I have a few posts coming up about how we handle money as a married couple. What was originally a single post got far too long so I’ve split it up. Today I’m talking about how we organize our money: where it comes from, where it goes and how we get it from point A to point B.
For us, budgeting is simply controlling our money, rather than letting it control us. For us that involves tracking money coming in, going out, being saved and “stored”. I’m going to talk about each in a bit of detail and then give a quick overview of how we pay bills and handle cash and the like.
First off is the money being stored. We have an emergency fund of about four months of living expenses that we keep in an easily accessible bank account. This is true emergency money: it’s saved for a job loss, health issue, car troubles, etc. You get the idea. Ideally we would have about six months saved, but because of the way money comes into our household we’ve kept it at four. (More on that below)
Next is the money that’s being saved. Here we aren’t talking about our emergency fund. This is money allocated to future things: a house, car, retirement, etc. I’ll fully admit that this is where we’re the least sophisticated. We each have retirement accounts through work that we’ve been fairly hands-off with. Other than retirement, we have accounts set up at our own bank for other savings goals. Normally we keep one general savings account and at most two short-term accounts. Some people have like 15 savings accounts to keep track of…that just wouldn’t work for us. We have a general savings that we add to with each check and then occasionally set up accounts for shorter-term things. One common short-term account is a Christmas savings fund. Another is a new car fund, which is what we’re working on right now.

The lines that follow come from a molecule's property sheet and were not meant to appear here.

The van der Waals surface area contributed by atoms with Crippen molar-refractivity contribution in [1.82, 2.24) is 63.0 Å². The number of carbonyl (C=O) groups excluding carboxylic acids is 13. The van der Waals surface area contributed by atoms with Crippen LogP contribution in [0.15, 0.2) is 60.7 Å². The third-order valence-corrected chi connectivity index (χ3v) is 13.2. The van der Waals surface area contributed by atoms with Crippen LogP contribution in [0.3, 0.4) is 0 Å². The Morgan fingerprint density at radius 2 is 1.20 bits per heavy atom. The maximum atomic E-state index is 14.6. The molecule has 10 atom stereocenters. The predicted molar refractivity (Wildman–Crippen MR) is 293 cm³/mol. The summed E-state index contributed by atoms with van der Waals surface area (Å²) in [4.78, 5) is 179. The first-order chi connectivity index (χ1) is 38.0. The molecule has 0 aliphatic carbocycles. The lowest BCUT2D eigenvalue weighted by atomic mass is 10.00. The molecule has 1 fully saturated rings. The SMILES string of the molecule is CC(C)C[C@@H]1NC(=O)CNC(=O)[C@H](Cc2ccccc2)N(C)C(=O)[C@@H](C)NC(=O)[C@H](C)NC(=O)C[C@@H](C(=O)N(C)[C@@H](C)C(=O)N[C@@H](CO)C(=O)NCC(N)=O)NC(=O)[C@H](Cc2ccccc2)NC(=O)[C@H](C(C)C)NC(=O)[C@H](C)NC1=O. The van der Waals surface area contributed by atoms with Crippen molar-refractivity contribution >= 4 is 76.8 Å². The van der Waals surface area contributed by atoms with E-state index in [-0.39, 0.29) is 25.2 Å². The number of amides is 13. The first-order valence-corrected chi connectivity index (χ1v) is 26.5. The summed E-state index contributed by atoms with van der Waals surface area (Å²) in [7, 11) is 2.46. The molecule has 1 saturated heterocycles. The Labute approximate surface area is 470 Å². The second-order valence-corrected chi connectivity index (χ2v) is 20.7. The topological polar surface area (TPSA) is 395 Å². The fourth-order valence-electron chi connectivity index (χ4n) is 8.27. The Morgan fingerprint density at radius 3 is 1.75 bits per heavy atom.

Third, we pay close attention to money that comes into our home. Right now that money comes from three sources: his salaried job, my salaried job and his school stipend. I mention that we’re salaried just to note that our income is very predictable. Though we’re covering most of Liam’s graduate school from our income, he does get a bit of money each term that pays for books and supplies and any school-related travel that he might need. It’s very helpful because it takes care of all of the unpredictable school costs.
Finally, we have money that goes out, or the bills and expenses that we pay each month. One little kink in our system: when we talk about money going out, we only refer to monthly bills. Anything that’s paid on a different cycle (quarterly or yearly) comes from our savings account. That simplifies things for us quite a bit. Money going out includes housing and utilities, student loan payments, credit cards and our car payment. We have a number that we assume is going to be our monthly expense total and keep that in our checking account. That way we can stay ahead of bills by a month and absorb surprises.
And finally, how we handle money – that’s my job. Our paychecks go into individual accounts and Liam’s checks pay the bills and mine “pay” the savings and cash expenses – gas, groceries etc. Does that make sense?
Phew, that’s a lot of talk about a (sometimes) very dull subject. In Part II I’m going to talk about how we’ve combined our spending and set spending limits in each area.